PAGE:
Superpower America and rising China will not stop their contest for global influence in the foreseeable future, with Asia as the hottest area of contention. To counter China’s mammoth economic clout — it is now the top trading partner and investor in developing countries — America is playing its only remaining card: military might.
Potential flashpoints abound. After a decade of building confidence and cooperation in the South China Sea, including the 2007 joint seismic survey in the Spratlys by China, the Philippines and Vietnam, all three countries have turned confrontational.
So have Tokyo and Beijing in the East China Sea. Add to the potent mix North Korea’s recent hydrogen bomb test and the possibility of a pro-independence Taiwan government emerging in the island’s coming elections.
And with Muslim extremists across the globe escalating attacks, including last week’s Jakarta blasts, expect further tensions and threats against U.S. allies, especially those hosting forces that may be deployed against Islamic groups.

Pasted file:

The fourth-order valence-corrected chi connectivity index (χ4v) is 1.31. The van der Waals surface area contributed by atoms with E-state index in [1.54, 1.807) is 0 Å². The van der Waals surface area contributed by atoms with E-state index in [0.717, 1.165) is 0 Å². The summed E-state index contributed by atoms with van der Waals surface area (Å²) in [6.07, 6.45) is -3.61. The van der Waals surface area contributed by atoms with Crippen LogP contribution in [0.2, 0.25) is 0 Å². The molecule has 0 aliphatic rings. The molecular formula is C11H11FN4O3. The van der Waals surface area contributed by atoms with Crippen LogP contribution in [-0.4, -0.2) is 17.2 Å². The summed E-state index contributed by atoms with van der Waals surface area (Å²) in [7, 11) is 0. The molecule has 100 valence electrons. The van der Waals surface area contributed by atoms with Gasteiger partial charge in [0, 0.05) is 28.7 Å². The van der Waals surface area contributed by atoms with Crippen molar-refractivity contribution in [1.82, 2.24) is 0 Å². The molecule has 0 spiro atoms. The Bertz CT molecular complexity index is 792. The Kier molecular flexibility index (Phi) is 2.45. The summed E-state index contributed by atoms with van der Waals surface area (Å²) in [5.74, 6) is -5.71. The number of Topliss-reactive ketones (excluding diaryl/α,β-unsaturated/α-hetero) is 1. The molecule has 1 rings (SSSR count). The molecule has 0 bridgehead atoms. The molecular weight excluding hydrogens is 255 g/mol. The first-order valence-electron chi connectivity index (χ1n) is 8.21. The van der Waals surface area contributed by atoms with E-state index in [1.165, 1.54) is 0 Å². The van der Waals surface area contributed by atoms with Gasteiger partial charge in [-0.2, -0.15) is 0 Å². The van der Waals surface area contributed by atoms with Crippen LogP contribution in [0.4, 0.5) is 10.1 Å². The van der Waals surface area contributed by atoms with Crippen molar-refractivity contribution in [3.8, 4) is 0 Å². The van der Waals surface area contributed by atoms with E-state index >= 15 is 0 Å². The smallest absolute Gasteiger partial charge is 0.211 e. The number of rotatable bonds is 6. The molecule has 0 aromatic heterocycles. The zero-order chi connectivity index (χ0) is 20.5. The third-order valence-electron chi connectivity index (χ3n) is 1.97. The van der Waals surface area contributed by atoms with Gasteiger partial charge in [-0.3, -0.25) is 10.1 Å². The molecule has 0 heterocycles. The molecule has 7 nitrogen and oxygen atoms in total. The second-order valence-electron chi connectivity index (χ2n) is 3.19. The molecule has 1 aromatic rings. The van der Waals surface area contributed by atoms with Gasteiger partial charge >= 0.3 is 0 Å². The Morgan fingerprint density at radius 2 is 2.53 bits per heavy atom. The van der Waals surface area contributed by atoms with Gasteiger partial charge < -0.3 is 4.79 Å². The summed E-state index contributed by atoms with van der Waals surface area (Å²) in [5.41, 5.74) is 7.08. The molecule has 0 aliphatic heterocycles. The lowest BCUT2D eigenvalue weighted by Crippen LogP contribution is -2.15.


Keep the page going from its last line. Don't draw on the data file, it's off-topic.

Many quarters including this newspaper discount the threat of Chinese attack, so it’s okay if the People’s Liberation Army has trained missile batteries at bases and waters to be used by U.S. forces under the EDCA. The PLA won’t ever fire those rockets, right?
Frankly, that feels like playing Russian roulette with one bullet in a gun of 30, 50 or 100 chambers, depending on who moves into the White House next January.
Let’s keep America’s nukes out of the country. Then China will have no reason to nuke the Philippines.
(The next article on Thursday will discuss how to defend the country without the EDCA.)